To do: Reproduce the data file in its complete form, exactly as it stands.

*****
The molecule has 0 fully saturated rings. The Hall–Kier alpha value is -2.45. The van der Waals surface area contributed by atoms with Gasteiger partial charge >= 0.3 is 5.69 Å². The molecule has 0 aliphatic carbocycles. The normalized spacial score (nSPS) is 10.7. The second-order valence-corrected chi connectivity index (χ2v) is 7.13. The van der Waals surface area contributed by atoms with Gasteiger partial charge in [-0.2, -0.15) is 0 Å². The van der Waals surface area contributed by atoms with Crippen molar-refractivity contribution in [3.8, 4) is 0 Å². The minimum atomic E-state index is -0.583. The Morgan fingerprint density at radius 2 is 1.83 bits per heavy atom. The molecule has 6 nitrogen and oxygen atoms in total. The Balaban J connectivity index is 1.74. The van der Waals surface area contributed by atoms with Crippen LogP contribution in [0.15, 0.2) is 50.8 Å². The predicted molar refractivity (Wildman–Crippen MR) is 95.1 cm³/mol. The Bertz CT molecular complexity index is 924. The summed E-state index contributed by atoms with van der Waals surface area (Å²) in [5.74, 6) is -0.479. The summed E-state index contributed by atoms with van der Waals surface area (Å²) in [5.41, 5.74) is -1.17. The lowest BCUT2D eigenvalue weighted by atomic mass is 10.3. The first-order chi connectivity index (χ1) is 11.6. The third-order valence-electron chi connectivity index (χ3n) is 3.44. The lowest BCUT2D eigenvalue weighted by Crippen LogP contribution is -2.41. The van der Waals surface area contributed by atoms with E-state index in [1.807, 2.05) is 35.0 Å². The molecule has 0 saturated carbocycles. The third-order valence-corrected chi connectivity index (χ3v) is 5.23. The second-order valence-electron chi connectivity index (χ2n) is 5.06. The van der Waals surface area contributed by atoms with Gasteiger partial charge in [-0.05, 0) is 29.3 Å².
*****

The molecule has 0 fully saturated rings. The Hall–Kier alpha value is -2.45. The van der Waals surface area contributed by atoms with Gasteiger partial charge >= 0.3 is 5.69 Å². The molecule has 0 aliphatic carbocycles. The normalized spacial score (nSPS) is 10.7. The second-order valence-corrected chi connectivity index (χ2v) is 7.13. The van der Waals surface area contributed by atoms with Gasteiger partial charge in [-0.2, -0.15) is 0 Å². The van der Waals surface area contributed by atoms with Crippen molar-refractivity contribution in [3.8, 4) is 0 Å². The minimum atomic E-state index is -0.583. The Morgan fingerprint density at radius 2 is 1.83 bits per heavy atom. The molecule has 6 nitrogen and oxygen atoms in total. The Balaban J connectivity index is 1.74. The van der Waals surface area contributed by atoms with Crippen LogP contribution in [0.15, 0.2) is 50.8 Å². The predicted molar refractivity (Wildman–Crippen MR) is 95.1 cm³/mol. The Bertz CT molecular complexity index is 924. The summed E-state index contributed by atoms with van der Waals surface area (Å²) in [5.74, 6) is -0.479. The summed E-state index contributed by atoms with van der Waals surface area (Å²) in [5.41, 5.74) is -1.17. The lowest BCUT2D eigenvalue weighted by atomic mass is 10.3. The first-order chi connectivity index (χ1) is 11.6. The third-order valence-electron chi connectivity index (χ3n) is 3.44. The lowest BCUT2D eigenvalue weighted by Crippen LogP contribution is -2.41. The van der Waals surface area contributed by atoms with E-state index in [1.807, 2.05) is 35.0 Å². The molecule has 0 saturated carbocycles. The third-order valence-corrected chi connectivity index (χ3v) is 5.23. The second-order valence-electron chi connectivity index (χ2n) is 5.06. The van der Waals surface area contributed by atoms with Gasteiger partial charge in [-0.05, 0) is 29.3 Å².